I should clarify, too, that US graduate programs in classics have always consisted of at least two years of course work, usually followed by qualifying examinations on the field of classics generally, and then the writing of a dissertation on a specialized topic (a pattern which holds true in other disciplines). So how are classics graduate faculty supposed to find the time to work with these, often highly motivated and deserving, pre-professionals from other humanities disciplines if we are also doing more language teaching to get our insufficiently prepared graduate students up to speed? Like many of my colleagues, I've done so through summer institutes for college and university teachers funded by an agency of the U.S. government the National Endowment for the Humanities.
The NEH has required that all of its institutes which focus on classical topics and texts teach these texts in English translation, and mandated that these institutes enrol non-classicists as well as classicists. Thus most of the sixteen participants enrolled in an institute (on women writers of Greece, Roman and the English Renaissance) which I co-directed in the summer of 1994 regularly taught Greek and Latin literary works at their colleges, community colleges and universities, but only one of them held a doctorate in classics, and only a handful had ever studied Latin or Greek. The NEH, however, was threatened with extinction by the Republican-controlled Congress elected in November 1994, and has only managed to survive in a much less generously funded form. Furthermore, at the Congressional hearings about the future of the NEH held in the spring of 1995, the allegedly Marxist, feminist, subversive approaches of these summer institutes were specifically cited by the former NEH heads under Reagan and Bush who proudly instituted and promoted these very institutes as reasons for the withdrawal of federal funding from the humanities altogether. It is possible that the NEH, and the important educational programs that its funds, may vanish altogether.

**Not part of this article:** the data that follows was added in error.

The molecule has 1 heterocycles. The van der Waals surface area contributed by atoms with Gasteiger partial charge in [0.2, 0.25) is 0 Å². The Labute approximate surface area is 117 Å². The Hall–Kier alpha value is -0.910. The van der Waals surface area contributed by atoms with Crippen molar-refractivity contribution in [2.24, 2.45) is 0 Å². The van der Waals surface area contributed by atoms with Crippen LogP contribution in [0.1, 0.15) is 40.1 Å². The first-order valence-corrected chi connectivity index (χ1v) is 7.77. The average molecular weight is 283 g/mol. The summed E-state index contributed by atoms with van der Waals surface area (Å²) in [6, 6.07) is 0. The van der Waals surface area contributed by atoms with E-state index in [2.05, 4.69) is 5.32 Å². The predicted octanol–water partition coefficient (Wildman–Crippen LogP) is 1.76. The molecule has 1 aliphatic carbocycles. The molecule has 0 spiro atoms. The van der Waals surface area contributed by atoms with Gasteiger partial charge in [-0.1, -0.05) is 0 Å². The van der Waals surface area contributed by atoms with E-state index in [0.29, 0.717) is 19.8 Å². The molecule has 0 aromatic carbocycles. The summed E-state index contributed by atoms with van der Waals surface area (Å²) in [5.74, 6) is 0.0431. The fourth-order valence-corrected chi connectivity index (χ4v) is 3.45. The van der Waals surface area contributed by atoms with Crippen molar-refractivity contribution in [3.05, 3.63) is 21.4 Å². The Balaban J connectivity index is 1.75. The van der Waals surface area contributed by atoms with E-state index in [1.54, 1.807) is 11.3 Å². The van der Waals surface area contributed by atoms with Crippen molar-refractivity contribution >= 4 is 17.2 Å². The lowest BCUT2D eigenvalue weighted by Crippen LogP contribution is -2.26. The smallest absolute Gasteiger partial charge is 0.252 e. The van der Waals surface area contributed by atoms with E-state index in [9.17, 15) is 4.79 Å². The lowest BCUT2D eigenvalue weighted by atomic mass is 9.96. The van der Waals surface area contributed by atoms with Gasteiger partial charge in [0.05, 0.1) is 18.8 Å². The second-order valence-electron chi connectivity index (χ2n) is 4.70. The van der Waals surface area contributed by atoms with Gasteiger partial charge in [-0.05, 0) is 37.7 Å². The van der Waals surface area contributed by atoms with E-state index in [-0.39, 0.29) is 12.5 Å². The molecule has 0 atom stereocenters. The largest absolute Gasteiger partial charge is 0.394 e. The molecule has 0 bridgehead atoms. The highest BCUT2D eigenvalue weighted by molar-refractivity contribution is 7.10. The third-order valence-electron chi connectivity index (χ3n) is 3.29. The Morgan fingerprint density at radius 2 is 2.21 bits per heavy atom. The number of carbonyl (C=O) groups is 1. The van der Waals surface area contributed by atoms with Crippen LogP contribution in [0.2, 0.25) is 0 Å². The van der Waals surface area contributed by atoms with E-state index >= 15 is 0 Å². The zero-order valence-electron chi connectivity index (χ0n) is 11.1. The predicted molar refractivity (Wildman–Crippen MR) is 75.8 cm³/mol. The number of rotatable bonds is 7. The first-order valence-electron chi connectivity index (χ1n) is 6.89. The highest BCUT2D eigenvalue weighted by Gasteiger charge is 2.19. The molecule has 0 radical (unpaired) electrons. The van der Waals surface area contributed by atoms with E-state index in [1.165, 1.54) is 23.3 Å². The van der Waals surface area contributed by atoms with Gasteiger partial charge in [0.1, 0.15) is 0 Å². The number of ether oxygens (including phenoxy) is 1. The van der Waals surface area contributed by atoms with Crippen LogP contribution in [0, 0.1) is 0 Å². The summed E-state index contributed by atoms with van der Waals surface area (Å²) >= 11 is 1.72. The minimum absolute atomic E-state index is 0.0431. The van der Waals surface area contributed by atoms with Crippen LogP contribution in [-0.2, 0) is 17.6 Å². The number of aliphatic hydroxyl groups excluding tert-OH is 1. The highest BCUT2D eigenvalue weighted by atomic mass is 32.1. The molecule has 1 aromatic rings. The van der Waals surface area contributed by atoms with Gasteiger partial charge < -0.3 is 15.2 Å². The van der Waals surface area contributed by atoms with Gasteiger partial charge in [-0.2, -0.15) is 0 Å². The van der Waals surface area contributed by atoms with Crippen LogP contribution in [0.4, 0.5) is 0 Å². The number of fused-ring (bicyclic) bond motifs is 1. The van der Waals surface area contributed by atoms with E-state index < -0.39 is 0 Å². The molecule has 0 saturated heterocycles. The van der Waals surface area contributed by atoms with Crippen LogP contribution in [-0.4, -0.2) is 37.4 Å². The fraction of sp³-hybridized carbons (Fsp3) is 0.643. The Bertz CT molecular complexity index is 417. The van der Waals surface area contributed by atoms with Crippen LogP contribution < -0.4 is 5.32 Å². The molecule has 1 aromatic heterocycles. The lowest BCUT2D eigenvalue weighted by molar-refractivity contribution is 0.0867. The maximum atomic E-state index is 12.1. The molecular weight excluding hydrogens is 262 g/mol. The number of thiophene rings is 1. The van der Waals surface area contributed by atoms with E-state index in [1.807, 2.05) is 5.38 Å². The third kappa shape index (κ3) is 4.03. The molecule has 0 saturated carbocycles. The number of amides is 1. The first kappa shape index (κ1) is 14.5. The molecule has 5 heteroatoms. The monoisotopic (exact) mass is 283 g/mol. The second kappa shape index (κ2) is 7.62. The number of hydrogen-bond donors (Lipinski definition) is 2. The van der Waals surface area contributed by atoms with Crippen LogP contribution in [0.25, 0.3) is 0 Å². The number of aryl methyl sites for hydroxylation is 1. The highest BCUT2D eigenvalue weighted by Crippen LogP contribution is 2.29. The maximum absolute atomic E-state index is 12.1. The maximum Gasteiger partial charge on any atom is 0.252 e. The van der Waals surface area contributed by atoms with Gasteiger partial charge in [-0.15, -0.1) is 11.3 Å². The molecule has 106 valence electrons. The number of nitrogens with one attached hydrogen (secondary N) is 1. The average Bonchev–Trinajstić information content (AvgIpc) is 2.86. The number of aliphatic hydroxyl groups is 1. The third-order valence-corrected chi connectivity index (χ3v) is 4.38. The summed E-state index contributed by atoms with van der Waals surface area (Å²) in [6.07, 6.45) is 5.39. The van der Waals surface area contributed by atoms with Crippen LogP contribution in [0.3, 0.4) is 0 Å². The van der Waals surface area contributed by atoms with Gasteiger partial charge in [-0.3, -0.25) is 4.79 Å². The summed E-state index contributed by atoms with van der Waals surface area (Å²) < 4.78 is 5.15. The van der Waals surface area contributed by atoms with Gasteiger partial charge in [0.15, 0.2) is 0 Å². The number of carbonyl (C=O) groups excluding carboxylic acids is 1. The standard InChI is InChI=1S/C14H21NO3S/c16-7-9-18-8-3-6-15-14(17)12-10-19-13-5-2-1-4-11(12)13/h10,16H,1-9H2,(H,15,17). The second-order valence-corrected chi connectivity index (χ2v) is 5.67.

Many of the participants in the November 1993 Penn colloquium were, moreover, assigned organizational responsibility for individual task forces. My own task force has been concerned with socialization and culture. Its charter statement poses such questions as "how should we think of the relationship between faculty and students? training? apprenticeship? collaboration? what kinds of advising and mentoring are appropriate?" Not posed explicitly as a question in this statement, but central to the charter's subtext, is the issue of acculturation: how professors initiate their graduate students into the established mores and folkways of their classics communities. And insofar as few things have given me more professional satisfaction than my collaborative efforts with the Women's Classical Caucus to disestablish and transform the unjust mores and superannuated folkways of our profession I'm determined to consider how classics professors can best challenge the status quo for the benefit of their students. But my first task force task was to undertake some fact-finding, or at least opinion-polling, on one aspect of who socializes whom into what, when and how.
In the spring of 1994, therefore, I solicited some reflections on the multi-national composition and education of our US classics community. In part I was seeking responses to one of the Penn group's original twenty questions, which read: "Our field is notable for its willingness to bring distinguished foreign scholars to these shores, giving us a refreshingly international profile. But does this willingness in fact constitute a mistrust of our own products...do we too easily resort to Auslander? Does the supply of foreign talent make it easier for us not to address the questions of the quality of our own product?" But I did so instead by asking an array of colleagues to what extent they would agree with a remark recently made in print, by Z. Philip Ambrose, of the University of Vermont, that classicists in the US and elsewhere transcend their specific institutional and geographical contexts by viewing the study of classical antiquity with an "international perspective."